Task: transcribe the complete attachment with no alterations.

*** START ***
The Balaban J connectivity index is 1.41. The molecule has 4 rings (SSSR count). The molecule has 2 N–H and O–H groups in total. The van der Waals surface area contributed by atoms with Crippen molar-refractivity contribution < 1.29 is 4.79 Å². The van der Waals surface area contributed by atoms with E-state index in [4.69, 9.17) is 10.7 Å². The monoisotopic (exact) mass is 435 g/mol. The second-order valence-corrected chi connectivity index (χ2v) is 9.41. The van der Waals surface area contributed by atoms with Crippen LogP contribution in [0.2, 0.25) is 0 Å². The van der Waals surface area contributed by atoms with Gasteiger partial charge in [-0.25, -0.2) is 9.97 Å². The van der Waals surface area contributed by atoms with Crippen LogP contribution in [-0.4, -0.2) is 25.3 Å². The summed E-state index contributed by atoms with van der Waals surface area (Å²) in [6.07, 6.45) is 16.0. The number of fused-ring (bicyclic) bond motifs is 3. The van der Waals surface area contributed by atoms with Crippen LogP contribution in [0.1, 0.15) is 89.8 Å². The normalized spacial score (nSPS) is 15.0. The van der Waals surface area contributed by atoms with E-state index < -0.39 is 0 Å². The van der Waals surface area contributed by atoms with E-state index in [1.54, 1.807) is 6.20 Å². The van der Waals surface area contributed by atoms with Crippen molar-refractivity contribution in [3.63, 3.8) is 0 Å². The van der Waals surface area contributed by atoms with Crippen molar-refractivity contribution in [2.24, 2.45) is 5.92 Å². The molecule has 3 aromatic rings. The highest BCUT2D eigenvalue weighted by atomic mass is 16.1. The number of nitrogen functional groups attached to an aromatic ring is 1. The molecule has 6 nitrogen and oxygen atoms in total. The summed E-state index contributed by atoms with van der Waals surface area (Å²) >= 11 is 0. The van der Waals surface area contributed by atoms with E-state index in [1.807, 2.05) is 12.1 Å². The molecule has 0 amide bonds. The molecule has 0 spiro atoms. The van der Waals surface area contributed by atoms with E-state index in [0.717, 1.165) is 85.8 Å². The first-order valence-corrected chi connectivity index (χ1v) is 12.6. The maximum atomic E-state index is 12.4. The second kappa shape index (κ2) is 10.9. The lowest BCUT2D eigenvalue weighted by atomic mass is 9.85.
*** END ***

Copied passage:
The Balaban J connectivity index is 1.41. The molecule has 4 rings (SSSR count). The molecule has 2 N–H and O–H groups in total. The van der Waals surface area contributed by atoms with Crippen molar-refractivity contribution < 1.29 is 4.79 Å². The van der Waals surface area contributed by atoms with E-state index in [4.69, 9.17) is 10.7 Å². The monoisotopic (exact) mass is 435 g/mol. The second-order valence-corrected chi connectivity index (χ2v) is 9.41. The van der Waals surface area contributed by atoms with Crippen LogP contribution in [0.2, 0.25) is 0 Å². The van der Waals surface area contributed by atoms with Gasteiger partial charge in [-0.25, -0.2) is 9.97 Å². The van der Waals surface area contributed by atoms with Crippen LogP contribution in [-0.4, -0.2) is 25.3 Å². The summed E-state index contributed by atoms with van der Waals surface area (Å²) in [6.07, 6.45) is 16.0. The number of fused-ring (bicyclic) bond motifs is 3. The van der Waals surface area contributed by atoms with Crippen LogP contribution in [0.1, 0.15) is 89.8 Å². The normalized spacial score (nSPS) is 15.0. The van der Waals surface area contributed by atoms with E-state index < -0.39 is 0 Å². The van der Waals surface area contributed by atoms with E-state index in [1.54, 1.807) is 6.20 Å². The van der Waals surface area contributed by atoms with Crippen molar-refractivity contribution in [3.63, 3.8) is 0 Å². The van der Waals surface area contributed by atoms with Crippen molar-refractivity contribution in [2.24, 2.45) is 5.92 Å². The molecule has 3 aromatic rings. The highest BCUT2D eigenvalue weighted by atomic mass is 16.1. The number of nitrogen functional groups attached to an aromatic ring is 1. The molecule has 6 nitrogen and oxygen atoms in total. The summed E-state index contributed by atoms with van der Waals surface area (Å²) >= 11 is 0. The van der Waals surface area contributed by atoms with E-state index in [1.807, 2.05) is 12.1 Å². The molecule has 0 amide bonds. The molecule has 0 spiro atoms. The van der Waals surface area contributed by atoms with E-state index in [0.717, 1.165) is 85.8 Å². The first-order valence-corrected chi connectivity index (χ1v) is 12.6. The maximum atomic E-state index is 12.4. The second kappa shape index (κ2) is 10.9. The lowest BCUT2D eigenvalue weighted by atomic mass is 9.85.